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Globally it has been recognized that where there is continuous monitoring of patients post-surgery, there is reduced mortality and fewer complications due to timely clinical interventions. However, the primary dependency of continuous monitoring is on nurses who can at most monitor a patient every couple of hours to compute Early Warning Scores (EWS) that determine the type of clinical intervention required. In India, we struggle with a shortage of nursing staff and stretched hospital ICUs. For instance, we have a population of over 1.5 billion and is estimated to have just around 1.25 lakh ICU beds with a shortage of 4.3 million nurses. This is where continuous Remote Patient Monitoring (RPM) technology, where patients are monitored every minute can improve patient outcomes as well as significantly reduce the financial burden of the healthcare system in India.
Continuous ward monitoring for better patient outcomes, improved patient safety and ICU stay reduction
Continuous RPM systems which can record patient vital signs and calculate EWS automatically can ease the time burden on healthcare staff during postoperative monitoring, and help combat the challenges of intermittent data capture, thus allowing the nurses and doctors to work more efficiently in providing early intervention for high-risk patients. A meta review that looked at the effectiveness of contactless monitoring of patient vitals postoperatively, found an overall reduction of 39 per cent in risk of mortality, around 3.32 days reduction of stay in the ICU, as well as a reduced risk of general patient health deterioration postoperatively. In public hospitals in India, where the nurse to patient ratio in wards is generally suboptimal, continuous ward monitoring systems can significantly reduce the time that they have to spend on collecting, and manually entering data for each patient, allowing them to provide better care.
Significant cost-saving for hospitals, improved affordability for patients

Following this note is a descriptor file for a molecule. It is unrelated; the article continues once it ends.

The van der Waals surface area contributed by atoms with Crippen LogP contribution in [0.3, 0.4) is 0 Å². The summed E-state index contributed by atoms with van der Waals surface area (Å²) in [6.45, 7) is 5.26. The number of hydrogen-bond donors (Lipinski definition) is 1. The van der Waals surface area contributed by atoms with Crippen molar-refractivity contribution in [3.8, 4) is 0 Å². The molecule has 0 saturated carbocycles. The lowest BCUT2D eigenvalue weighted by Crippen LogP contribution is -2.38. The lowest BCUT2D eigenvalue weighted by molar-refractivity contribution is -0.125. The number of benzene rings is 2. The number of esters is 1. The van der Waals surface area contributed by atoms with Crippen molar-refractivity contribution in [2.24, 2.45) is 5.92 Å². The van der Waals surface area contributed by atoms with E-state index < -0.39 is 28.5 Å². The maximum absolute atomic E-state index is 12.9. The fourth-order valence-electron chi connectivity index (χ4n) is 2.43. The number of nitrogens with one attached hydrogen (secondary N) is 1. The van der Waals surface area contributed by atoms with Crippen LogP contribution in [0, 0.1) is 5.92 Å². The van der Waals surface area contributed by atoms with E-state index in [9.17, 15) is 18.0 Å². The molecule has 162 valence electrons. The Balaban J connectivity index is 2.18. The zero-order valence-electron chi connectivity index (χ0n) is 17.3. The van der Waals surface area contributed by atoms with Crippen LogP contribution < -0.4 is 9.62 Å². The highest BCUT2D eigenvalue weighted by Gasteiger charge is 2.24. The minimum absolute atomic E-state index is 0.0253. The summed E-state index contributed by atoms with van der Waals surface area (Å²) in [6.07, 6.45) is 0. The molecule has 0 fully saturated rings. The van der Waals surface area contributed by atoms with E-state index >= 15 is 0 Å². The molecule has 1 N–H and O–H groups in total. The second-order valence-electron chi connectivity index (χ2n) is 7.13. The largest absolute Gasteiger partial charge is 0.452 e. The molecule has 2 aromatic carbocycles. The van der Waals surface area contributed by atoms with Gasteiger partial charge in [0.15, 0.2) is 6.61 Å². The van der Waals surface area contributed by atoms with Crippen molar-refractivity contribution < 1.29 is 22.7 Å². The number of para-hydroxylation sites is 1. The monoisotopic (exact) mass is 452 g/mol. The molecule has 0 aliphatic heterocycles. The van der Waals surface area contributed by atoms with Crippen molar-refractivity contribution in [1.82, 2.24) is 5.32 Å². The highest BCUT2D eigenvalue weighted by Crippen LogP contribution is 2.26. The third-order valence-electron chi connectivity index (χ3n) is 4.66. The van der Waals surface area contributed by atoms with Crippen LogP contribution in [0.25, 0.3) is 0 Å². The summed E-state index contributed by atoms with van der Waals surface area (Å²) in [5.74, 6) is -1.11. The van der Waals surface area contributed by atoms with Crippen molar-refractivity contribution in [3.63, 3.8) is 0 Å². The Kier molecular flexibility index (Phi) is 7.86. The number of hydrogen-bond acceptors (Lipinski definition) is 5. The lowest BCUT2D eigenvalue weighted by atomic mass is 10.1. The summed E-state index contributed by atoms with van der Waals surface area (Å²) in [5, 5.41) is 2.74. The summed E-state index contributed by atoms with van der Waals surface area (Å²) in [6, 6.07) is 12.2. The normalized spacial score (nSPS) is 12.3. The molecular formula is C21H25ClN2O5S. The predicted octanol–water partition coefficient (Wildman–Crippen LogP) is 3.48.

There are several ways in which remote monitoring and improved data driven clinical decisions via automation of early warning systems can increase profitability, but primarily it reduces the Average Length Of Stay (ALOS) in the ICU per patient, thereby reducing the ICU cost for hospitals. One study investigated the economic impact of the implementation of a continuous monitoring system in the medical–surgical ward of a US community hospital. Savings were estimated to range between $224 and $710 per patient, with the hospital breaking even on the investment after 6-9 months. Such savings in the Indian context can not only make it economical for the hospital but can also make the treatment cost more affordable for the patient.
Current challenges and navigating the future
While there is a lot to benefit from adopting continuous remote monitoring systems in the Indian healthcare system, there is a certain scepticism that goes hand in hand. The human interface for any technology requires an understanding the system and then manoeuvring it accordingly to derive the best results. The speed breaker in this journey is in integrating legacy protocols in a hospital with these newer and more efficient monitoring systems. Seamless integration with legacy protocols and existing manual processes in public as well as private hospitals will create value for the entire Indian healthcare ecosystem.